I am a 90s baby through and through but you probably wouldn’t have known that on Thursday night as I watched Pearl Jam. Put on Third Eye Blind or Matchbox Twenty and I will be singing along to every word. Put on something ever so slightly harder or slightly more aggressive and I will be lost. It’s not that I don’t understand the importance of Pearl Jam, but more that that’s not what my parents had playing while growing up. My mom always had the radio on so I know the hits but that is about it. My dad was in his own world of avant-garde jazz that seems to haunt me to this day. Long story short, as the rest of the nearly sold-out arena was singing along to Pearl Jam, I felt like I was being introduced to a whole new world.
Before I get into Pearl Jam’s performance, let’s talk about the opening act Deep Sea Diver. Honestly, people seemed to be in no rush as far as getting to their seats on Thursday night. Long merch lines wrapped throughout the concourse and I have to believe they were still growing as this opener act took the stage. What a shame because Deep Sea Diver truly made for a perfect opener for the night.
Fronted by Jessica Dobson of The Shins fame, Deep Sea Diver’s band was both full of life and very cool, calm, and collected. The entire set seemed to be a bit of a juxtaposition of many things. There were bass-drive songs with an insane groove followed by more starry-skied-styled vocals (okay, I know that’s not really a thing but those are the best words I could come up with to describe the beautiful and slight ambiance I was feeling in some of their songs). There were times when the vocals almost sounded like a guitar rather than traditional vocals and other moments when the keys and synths sounded like the road of an audience (which was honestly pretty genius).
Deep Sea Diver was the perfect choice as an opener for this show for many reasons. Firstly, this is a group who is concerned about tone and the product that they are giving you as a fan. Every note was attacked with a sense of intention and every word sung fit in perfectly to everything else going on. Second was the amount of heart that radiated off the stage as they played. I didn’t know what I was going to get from Pearl Jam as I had never seen them before but, in retrospect, the fact that Thursday night was Deep Sea Diver’s first arena show made them a perfect opener. They had this feeling of wonderment and pure admiration for what they were doing throughout their forty-five-minute set that would pair so nicely with the energy felt from the headliners.
You know who Pearl Jam is. If not, you know who Eddie Vedder is. If not, then why in the heck are you reading a music blog? Long story short, everyone knows Pearl Jam and, although I feel like I’ve seen next to everyone I have ever dreamt of seeing, Pearl Jam is a name that never really crossed my thoughts. As I mentioned at the beginning, it’s not that I don’t understand the importance of this band, because I do. It’s more that I didn’t grow up on them and, by the time I was left to my own devices as far as what music to get into, Pearl Jam just wasn’t it. I regret that decision because as I stood in the audience watching everyone around me have what could only be described as a religious experience, I couldn’t help but feel a bit left out.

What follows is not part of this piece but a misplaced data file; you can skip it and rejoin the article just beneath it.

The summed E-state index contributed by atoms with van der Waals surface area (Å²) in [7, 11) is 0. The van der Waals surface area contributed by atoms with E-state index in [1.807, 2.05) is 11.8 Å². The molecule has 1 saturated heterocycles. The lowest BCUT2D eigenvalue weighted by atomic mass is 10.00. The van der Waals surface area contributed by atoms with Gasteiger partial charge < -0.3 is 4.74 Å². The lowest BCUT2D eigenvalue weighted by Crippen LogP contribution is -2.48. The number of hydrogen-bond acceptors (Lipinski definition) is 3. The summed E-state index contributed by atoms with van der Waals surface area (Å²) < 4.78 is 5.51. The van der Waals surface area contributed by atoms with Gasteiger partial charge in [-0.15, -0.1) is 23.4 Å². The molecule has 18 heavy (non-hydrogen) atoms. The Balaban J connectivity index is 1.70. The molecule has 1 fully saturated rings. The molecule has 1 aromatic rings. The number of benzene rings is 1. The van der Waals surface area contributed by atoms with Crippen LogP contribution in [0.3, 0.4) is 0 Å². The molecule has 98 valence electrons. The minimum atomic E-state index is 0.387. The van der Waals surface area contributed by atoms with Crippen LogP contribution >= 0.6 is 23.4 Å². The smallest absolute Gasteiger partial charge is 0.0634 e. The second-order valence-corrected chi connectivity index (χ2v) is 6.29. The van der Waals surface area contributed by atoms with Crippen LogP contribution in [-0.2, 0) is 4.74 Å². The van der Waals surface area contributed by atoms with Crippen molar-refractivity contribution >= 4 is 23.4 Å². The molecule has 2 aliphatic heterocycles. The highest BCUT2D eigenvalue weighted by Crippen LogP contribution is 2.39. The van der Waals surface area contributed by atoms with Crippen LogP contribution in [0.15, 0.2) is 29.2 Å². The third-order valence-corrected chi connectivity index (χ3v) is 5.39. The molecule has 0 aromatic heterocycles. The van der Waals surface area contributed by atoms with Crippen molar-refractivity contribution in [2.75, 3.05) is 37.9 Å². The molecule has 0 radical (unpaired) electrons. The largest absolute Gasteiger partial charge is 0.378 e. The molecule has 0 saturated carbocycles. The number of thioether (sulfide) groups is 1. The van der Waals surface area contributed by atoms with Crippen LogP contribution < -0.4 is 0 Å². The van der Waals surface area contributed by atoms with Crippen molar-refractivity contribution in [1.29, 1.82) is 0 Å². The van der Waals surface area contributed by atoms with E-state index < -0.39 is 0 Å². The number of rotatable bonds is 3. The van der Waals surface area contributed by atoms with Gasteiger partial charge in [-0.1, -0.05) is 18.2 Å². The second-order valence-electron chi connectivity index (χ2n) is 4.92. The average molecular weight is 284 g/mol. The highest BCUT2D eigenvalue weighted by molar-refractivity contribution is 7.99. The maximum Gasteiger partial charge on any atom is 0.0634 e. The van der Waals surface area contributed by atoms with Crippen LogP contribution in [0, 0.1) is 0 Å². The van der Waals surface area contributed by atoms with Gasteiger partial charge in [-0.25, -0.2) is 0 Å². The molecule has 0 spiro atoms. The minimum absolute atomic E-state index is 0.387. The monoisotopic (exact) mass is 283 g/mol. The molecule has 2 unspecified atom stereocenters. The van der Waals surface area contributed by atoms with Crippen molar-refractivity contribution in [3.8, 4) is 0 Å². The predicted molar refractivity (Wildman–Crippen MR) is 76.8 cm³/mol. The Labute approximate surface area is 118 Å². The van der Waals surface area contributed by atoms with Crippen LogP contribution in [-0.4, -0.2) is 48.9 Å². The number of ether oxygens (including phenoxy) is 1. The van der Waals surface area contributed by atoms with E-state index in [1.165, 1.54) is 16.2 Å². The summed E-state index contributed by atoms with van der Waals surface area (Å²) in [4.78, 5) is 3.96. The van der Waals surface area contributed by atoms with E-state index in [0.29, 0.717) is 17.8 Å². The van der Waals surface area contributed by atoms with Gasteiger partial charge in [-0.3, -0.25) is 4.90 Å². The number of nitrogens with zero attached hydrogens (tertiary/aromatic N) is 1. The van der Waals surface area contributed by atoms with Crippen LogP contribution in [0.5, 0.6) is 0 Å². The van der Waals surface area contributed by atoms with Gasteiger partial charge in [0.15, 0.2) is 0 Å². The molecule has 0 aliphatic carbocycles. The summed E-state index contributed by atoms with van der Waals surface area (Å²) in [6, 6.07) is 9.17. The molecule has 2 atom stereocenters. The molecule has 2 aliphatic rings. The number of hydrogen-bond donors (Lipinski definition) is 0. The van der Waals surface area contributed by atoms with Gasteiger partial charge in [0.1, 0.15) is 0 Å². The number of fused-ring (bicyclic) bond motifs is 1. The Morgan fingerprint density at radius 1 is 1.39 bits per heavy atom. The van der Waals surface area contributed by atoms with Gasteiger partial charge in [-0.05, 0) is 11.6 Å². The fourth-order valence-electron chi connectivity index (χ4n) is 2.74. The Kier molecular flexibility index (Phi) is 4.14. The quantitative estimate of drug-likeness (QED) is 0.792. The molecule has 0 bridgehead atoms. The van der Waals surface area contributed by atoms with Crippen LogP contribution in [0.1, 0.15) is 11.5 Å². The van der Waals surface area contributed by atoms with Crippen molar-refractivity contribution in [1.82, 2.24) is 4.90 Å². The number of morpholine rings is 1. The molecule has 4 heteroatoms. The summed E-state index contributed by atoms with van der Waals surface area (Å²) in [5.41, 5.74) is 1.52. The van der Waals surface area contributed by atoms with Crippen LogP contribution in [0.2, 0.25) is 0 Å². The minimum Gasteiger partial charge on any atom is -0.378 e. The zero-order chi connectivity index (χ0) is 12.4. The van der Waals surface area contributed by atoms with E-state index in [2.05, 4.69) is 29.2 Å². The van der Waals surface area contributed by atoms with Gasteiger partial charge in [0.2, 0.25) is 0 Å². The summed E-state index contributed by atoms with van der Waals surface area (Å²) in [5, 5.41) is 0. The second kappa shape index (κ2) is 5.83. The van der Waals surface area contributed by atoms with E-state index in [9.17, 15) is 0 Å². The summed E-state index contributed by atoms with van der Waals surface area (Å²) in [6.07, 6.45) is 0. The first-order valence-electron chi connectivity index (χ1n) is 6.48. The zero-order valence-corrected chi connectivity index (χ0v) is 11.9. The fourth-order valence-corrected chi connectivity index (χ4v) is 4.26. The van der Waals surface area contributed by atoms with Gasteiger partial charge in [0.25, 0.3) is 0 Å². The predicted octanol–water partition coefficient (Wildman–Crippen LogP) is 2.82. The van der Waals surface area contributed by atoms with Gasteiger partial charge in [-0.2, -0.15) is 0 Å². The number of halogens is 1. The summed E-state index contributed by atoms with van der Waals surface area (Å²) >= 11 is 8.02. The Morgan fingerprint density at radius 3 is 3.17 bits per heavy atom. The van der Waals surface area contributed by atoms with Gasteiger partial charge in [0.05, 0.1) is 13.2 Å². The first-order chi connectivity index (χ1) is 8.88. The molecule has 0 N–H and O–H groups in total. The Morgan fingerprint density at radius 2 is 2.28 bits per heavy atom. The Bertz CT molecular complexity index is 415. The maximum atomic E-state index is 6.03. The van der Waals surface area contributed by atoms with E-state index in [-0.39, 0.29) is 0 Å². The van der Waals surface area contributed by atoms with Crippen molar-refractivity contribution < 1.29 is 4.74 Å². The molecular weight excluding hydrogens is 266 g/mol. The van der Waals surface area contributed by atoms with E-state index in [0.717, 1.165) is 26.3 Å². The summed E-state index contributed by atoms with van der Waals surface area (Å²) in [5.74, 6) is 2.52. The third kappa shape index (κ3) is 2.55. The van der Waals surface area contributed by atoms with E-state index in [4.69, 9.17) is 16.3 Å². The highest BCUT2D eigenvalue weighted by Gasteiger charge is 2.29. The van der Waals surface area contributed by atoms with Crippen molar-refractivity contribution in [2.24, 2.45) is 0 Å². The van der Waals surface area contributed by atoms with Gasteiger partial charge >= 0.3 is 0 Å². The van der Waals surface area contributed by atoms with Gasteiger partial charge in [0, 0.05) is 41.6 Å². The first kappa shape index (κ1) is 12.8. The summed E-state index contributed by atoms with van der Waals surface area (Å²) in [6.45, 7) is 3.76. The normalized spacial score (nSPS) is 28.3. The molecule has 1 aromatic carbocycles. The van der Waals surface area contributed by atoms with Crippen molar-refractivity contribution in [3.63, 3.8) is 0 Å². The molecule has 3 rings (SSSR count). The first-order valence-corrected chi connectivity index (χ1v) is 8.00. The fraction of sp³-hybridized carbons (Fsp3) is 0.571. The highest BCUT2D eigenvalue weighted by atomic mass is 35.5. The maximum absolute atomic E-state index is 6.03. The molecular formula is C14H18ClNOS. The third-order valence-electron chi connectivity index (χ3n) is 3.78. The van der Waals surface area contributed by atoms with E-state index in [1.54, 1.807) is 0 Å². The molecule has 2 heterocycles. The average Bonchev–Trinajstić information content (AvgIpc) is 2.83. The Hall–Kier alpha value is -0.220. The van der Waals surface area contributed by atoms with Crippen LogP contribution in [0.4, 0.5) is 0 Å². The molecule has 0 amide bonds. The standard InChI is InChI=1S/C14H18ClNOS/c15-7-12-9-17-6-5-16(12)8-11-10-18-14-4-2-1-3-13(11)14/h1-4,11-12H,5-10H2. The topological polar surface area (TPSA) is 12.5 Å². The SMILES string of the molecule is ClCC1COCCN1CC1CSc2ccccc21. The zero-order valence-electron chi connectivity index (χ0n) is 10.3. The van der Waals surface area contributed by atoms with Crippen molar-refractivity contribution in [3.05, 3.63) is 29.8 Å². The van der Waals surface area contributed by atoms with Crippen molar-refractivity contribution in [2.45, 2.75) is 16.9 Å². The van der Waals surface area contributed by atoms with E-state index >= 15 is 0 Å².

There was something ridiculously intimate about Pearl Jam’s performance on Thursday night even though I was in a sea of thousands of people. Part of it could have been the way the stage was set up. Instead of one end of the arena being covered and hidden by screens, there with just some floating lights behind the stage giving fans an opportunity to sit behind the band. Although I don’t think I would have been happy sitting back there, it gave the arena a very open and almost “in the round” vibe. The other part of this vibe could have been just due to the attitudes of the men on stage. There was something personable about all of them and the way they interacted with the fans in the audience. Although I wasn’t right up in the front row, I somehow felt like I was and I could just reach out and shake any of their hands.
The band powered through just over twenty songs in their nearly two-hour-long show. I could only sing along to the hits as I previously mentioned but every song was presented like a hit. Long-winded guitar solos done by the amazing guitarist Mike McCready somehow captivated me even though I’ve never been one for instrumentals. Even when the band started their set off slow and steady with all members perched upon wooden stools for a more acoustic-based couple of songs, I found myself completely dazzled by the music and just seeing such legends on stage. Thankfully, that acoustic-based vibe didn’t last and, by the sixth song, the chairs were thrown off the stage but the fact that this band, which I knew so little about, could have such an impact with some acoustic-feeling tracks, which is not typically my thing, said everything that needed to be said about the performance on Thursday.
Although I thoroughly enjoyed the performance from Pearl Jam, there was nothing super exciting about it. Sure, there were moments that had me grinning from ear to ear or moments where I could feel the music deep in my bones and soul but, overall, there was nothing extravagant about the set. That was perfect for a band like Pearl Jam. They were not up there to entertain their fans with a smoke-and-mirrors kind of show because that’s not the type of fans they have. Pearl Jam fans wanted to hear the music and see the legends on stage and that’s exactly what the band gave them.
I know I’m super late to the Pearl Jam train but here I am. Please send me all of your favorite Pearl Jam songs because, looking at their extensive discography, I’m feeling a bit overwhelmed as I try to really get into this band.